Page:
Hunt graduates from leadership academy
Houston County Courier
By Lynda Jones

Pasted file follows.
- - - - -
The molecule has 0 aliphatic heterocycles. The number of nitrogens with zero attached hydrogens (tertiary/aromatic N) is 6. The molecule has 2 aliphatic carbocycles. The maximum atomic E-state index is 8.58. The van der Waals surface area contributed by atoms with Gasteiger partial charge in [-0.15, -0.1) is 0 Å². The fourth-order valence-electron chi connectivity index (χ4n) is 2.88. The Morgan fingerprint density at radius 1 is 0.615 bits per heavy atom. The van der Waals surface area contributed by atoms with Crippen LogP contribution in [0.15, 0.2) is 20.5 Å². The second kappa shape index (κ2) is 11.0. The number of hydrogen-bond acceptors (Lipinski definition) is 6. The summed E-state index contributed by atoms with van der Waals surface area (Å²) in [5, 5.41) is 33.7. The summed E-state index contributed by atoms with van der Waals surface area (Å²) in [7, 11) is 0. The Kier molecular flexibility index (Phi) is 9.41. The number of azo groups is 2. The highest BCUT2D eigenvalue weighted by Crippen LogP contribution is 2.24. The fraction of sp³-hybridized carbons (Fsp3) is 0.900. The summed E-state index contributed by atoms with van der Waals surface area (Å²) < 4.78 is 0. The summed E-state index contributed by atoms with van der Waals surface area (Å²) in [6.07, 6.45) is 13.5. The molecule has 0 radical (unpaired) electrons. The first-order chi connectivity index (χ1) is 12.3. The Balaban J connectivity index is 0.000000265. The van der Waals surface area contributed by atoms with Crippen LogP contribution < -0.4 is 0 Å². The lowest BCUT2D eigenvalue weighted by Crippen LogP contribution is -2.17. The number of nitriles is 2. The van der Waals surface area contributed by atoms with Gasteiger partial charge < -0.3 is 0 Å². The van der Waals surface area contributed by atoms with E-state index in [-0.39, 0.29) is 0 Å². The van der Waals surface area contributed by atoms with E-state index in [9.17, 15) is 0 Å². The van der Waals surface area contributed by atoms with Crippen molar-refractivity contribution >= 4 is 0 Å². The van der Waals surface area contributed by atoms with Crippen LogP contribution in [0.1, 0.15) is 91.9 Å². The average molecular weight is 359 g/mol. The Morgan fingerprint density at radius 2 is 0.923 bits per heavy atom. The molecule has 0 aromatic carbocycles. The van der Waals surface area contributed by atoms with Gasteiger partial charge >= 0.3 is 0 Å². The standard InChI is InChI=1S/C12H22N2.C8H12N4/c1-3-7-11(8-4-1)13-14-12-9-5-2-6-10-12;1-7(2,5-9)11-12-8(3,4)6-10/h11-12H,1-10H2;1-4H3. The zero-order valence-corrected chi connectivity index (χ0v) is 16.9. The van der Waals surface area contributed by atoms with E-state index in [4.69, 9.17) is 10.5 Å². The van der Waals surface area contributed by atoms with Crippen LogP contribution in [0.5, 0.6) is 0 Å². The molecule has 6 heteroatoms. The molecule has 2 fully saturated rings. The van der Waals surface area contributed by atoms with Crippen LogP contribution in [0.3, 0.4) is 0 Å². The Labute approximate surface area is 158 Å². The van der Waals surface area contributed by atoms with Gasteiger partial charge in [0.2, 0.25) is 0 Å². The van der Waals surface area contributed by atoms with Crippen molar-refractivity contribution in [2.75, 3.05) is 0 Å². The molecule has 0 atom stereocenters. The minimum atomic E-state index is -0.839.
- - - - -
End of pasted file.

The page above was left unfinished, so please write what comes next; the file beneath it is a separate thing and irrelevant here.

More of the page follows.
Houston County Judge Lonnie Hunt was among 13 county judges and commissioners who graduated Aug. 19 from the Commissioners Court Leadership Academy sponsored by the V.G. Young Institute of County Government. Rick Avery, director of the V.G. Young Institute, recognized the graduates for their commitment to advancing their leadership skills. “These individuals are to be commended for the time and effort they spent to enhance their leadership abilities,” said Avery. “I believe the lessons they take away from the Academy will directly benefit those they serve,” Avery said. The graduation ceremony concluded a two-day session for the academy members in College Station. During their stay, the class members met with leadership specialists and toured the Texas Engineering Extension Service’s Brayton Fire Training Field and Disaster City. They also received a briefing at the Texas Forest Service’s State Operations Center. The Commissioners Court Leadership Academy is a two-year program consisting of four multi-day sessions. These sessions are held in various locations in Texas and Washington D.C., and give commissioners court members a chance to increase their knowledge of county govern-ment, develop communications skills and improve their ability to serve in a leadership position. “This Leadership Academy has been an awesome experience,” Hunt stated. When asked about one thing he learned, Hunt said, “Oh! Tons of Stuff!” “We covered a lot of ground over the last two years. I have already started using the things I’ve learned and the new contacts I have made to help me become a more effective leader for Houston County.” For example, he said, the class learned about how different things make different people “tick” and how to bring different people together to get things done.” When the class spent a week in Washington, Hunt said, he established a lot of contacts both within and outside the government. He cited the National Association of Counties as a very helpful resource because it is in Washington all the time. Additionally, visiting the state emergency operations center was very interesting, Hunt said, because he was able to meet face-to-face people with whom Houston County had talked to during Hurricane Ike. Other activities included team building and conflict resolution. Hunt said he was the only one there “from our neck of the woods.” He felt the course was was more beneficial than a large group because with only 13 “students” the group could do more hands-on activities. Hunt said he enjoyed getting to know the other participants who came from all over the state. The V.G. Young Institute of County Government is a part of the Texas AgriLife Extension Service and The Texas A&M University System. Located in College Station, the Institute works to meet the educational needs of county officials and the public by anticipating, identifying and addressing the challenges and opportunities faced by Texas county government. Applications for the next class will be available this fall. To find out more information about the Commissioners Court Leadership Academy or other V.G. Young Institute of County Government programs, visit http://vgyi.tamu.edu. Hunt is in Austin this week for the Texas Association of Counties. He said Houston County will receive a Best Practices award for its summer block grant program. Hunt also said the association sent a crew here during the summer to make a video of the program and he was looking forward to seeing it. Additionally, he will be attending a workshop about the state task force on indigent defense.